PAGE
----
1. The intrinsic or indispensable properties that serve to characterize or identify something. (FIRE is FIRE)

    2. The most important ingredient; the crucial element. (WATER puts out FIRE, Ventilation without water feeds a fire, all fire-ground effort must support this knowledge)

    3. The inherent, unchanging nature of a thing or class of things. (CRITICAL WATER FLOW needs to be attained RAPIDLY at or near the seat through HANDLINE stretches with coordinated ventilation)

    Again from what I have been exposed to the NIST and UL studies seem to make some issues clear, but nothing was shocking. We have been telling civilans to shut the door when a fire is discovers for over half a century or more… Keep up the good work and it is the failure to understand and implement the basics that have the most damaging impact on the fire ground in my opinion. Great site… Dennis LeGear

  4. Hi Curt:

    I have attended as many of your classes as possible at FDIC and learn something new at each one even though I have over 40 years in the fire service. My first Chief back in the early 70’s would never allow us young, enthusiastic rookies to do anything new without first practicing and testing until he was sure it was the right thing to do. Of course we all thought we knew better but this practice has stayed with me over the years.
    Your recent comments are spot on and need to be read by every firefighter. Agree or disagree, we need to open our collective eyes and get smarter if we are to survive. Thank you for having the voice and the passion to address these issues

  5. While I agree that advancing the line and not flowing (any) water when there are hot gases overhead is problematic, I do not believe that the answer is to simply flow lots of water. Some interpret my concern about excessive (not adequate) use of water as a simply a concern for water damage. While this is a consideration, this is considerably less important than the safety of our members. Efficient application of water to cool its intended target; hot gases overhead when the fire is shielded from a direct attack or pyrolizing and burning fuel when we have direct line of sight to the fire; simply requires less water.

    Your point that live fire training sets firefighters up for failure is right on track. The fire always goes out regardless of the knowledge, skill, and technique of the attack team. That said, I am not convinced that live fire training needs to have 100% realistic context, but simply that the context needs to be sufficiently accurate to develop sound performance and skill in recognizing conditions and anticipating both fire behavior and the effect of tactics. Until we solve this problem, the challenge rests with the instructors to frame live fire training exercises in terms of “this is not your next fire”.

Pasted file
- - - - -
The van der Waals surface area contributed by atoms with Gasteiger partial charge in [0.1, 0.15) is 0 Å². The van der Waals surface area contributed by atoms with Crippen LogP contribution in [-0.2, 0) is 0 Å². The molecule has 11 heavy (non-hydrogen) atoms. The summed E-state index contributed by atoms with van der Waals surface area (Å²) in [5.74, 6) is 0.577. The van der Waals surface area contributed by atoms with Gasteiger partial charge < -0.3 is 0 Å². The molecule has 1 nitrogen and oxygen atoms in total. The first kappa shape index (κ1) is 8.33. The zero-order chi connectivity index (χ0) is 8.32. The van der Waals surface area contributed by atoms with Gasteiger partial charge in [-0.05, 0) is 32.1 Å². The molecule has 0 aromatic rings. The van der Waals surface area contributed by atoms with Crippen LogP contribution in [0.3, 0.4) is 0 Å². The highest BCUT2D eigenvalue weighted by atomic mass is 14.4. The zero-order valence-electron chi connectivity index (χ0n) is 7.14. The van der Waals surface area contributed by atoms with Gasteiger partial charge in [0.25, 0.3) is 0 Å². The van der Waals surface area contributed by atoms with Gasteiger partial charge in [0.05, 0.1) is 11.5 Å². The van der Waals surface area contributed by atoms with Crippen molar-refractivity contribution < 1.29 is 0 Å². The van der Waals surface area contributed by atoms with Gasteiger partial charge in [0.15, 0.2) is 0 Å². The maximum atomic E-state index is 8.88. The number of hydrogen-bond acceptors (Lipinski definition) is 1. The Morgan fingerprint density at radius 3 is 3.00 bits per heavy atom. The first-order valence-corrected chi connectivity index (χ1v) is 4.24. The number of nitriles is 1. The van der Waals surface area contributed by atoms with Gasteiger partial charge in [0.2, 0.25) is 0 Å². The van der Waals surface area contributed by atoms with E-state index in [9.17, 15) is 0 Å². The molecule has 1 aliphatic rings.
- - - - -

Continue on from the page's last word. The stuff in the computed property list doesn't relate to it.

The big three; flow rate, location and reach, and mobility are extremely important (but we might argue a bit about the issue of nozzle reaction as this is generally used as one of the justifications for use of solid streams and low pressure combination nozzles which are great for direct attack but less effective for cooling the hot upper layer.

    You make an excellent point about the need to put water on burning fuel. At the end of the day, this is generally what puts the fire out (and removes the problem). The challenge is when the fire is shielded from direct attack. This is where cooling the gases while making a deliberate and purposeful advance on the fire is essential.

    You make some excellent points about the fact that there are few new lessons. The concept of door control has been around at least since 1866 (James Braidwood, London England) and some of these practices such as quick water have been used for many years. However, use of a tactic is used in a large urban fire department in the United States is not the validation for its use. For example, there are other large fire departments all over the world using combination nozzles and controlled ventilation strategies (and have been doing so for many years). Note that this too is not sufficient validation for the use of these tactics. We need to adopt tactics that make sense based on our agencies context (predominantly the nature of our buildings, occupancies, and staffing).
    We need to continue development of our knowledge of the craft both in the tactical sense and in our understanding of fire behavior and building performance if we are to serve our communities and our citizens well and improve the safety of our members.

    p.s. John Shaffer is right. We can and should improve our fireground performance, but if we really want to reduce fire fatalities, work needs to be done before the fire occurs. It is likely a fact that for most of us we will not see residential sprinklers in all residential occupancies in our communities. However, we can take steps to ensure that each home we visit has working smoke detectors (much of this can be done at the company level). While this requires agency support, it also requires a commitment on the part of all member to take actions that will make a difference.

    Ed Hartin